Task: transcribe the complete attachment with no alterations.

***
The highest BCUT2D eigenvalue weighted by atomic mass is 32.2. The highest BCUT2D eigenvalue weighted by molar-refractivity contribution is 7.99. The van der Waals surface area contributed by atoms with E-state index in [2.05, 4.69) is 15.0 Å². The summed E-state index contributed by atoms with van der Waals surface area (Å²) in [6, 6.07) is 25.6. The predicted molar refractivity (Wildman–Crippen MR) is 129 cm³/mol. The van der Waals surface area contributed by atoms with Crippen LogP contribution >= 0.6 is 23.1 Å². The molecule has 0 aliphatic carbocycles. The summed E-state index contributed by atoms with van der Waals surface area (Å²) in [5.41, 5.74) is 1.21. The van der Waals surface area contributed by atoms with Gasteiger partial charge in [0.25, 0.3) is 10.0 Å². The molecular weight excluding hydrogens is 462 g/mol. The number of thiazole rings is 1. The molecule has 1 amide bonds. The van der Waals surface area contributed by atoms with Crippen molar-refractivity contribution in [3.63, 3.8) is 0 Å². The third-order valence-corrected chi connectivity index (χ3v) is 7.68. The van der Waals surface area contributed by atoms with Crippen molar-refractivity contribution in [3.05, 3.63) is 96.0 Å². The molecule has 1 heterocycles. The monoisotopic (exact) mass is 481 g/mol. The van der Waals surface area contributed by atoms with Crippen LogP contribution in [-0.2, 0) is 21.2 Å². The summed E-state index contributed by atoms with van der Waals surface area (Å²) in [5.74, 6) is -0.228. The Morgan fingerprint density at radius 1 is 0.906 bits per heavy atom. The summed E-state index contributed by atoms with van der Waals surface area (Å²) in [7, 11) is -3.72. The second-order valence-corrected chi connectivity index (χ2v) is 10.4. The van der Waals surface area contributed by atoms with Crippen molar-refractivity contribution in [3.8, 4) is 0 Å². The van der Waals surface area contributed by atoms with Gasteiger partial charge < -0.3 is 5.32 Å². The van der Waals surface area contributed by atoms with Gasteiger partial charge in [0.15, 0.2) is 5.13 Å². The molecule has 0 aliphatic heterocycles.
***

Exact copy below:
The highest BCUT2D eigenvalue weighted by atomic mass is 32.2. The highest BCUT2D eigenvalue weighted by molar-refractivity contribution is 7.99. The van der Waals surface area contributed by atoms with E-state index in [2.05, 4.69) is 15.0 Å². The summed E-state index contributed by atoms with van der Waals surface area (Å²) in [6, 6.07) is 25.6. The predicted molar refractivity (Wildman–Crippen MR) is 129 cm³/mol. The van der Waals surface area contributed by atoms with Crippen LogP contribution >= 0.6 is 23.1 Å². The molecule has 0 aliphatic carbocycles. The summed E-state index contributed by atoms with van der Waals surface area (Å²) in [5.41, 5.74) is 1.21. The van der Waals surface area contributed by atoms with Gasteiger partial charge in [0.25, 0.3) is 10.0 Å². The molecular weight excluding hydrogens is 462 g/mol. The number of thiazole rings is 1. The molecule has 1 amide bonds. The van der Waals surface area contributed by atoms with Crippen molar-refractivity contribution in [3.63, 3.8) is 0 Å². The third-order valence-corrected chi connectivity index (χ3v) is 7.68. The van der Waals surface area contributed by atoms with Crippen molar-refractivity contribution in [3.05, 3.63) is 96.0 Å². The molecule has 1 heterocycles. The monoisotopic (exact) mass is 481 g/mol. The van der Waals surface area contributed by atoms with Crippen LogP contribution in [-0.2, 0) is 21.2 Å². The summed E-state index contributed by atoms with van der Waals surface area (Å²) in [5.74, 6) is -0.228. The Morgan fingerprint density at radius 1 is 0.906 bits per heavy atom. The summed E-state index contributed by atoms with van der Waals surface area (Å²) in [7, 11) is -3.72. The second-order valence-corrected chi connectivity index (χ2v) is 10.4. The van der Waals surface area contributed by atoms with Crippen molar-refractivity contribution in [3.8, 4) is 0 Å². The van der Waals surface area contributed by atoms with Gasteiger partial charge < -0.3 is 5.32 Å². The van der Waals surface area contributed by atoms with Gasteiger partial charge in [0.15, 0.2) is 5.13 Å². The molecule has 0 aliphatic heterocycles.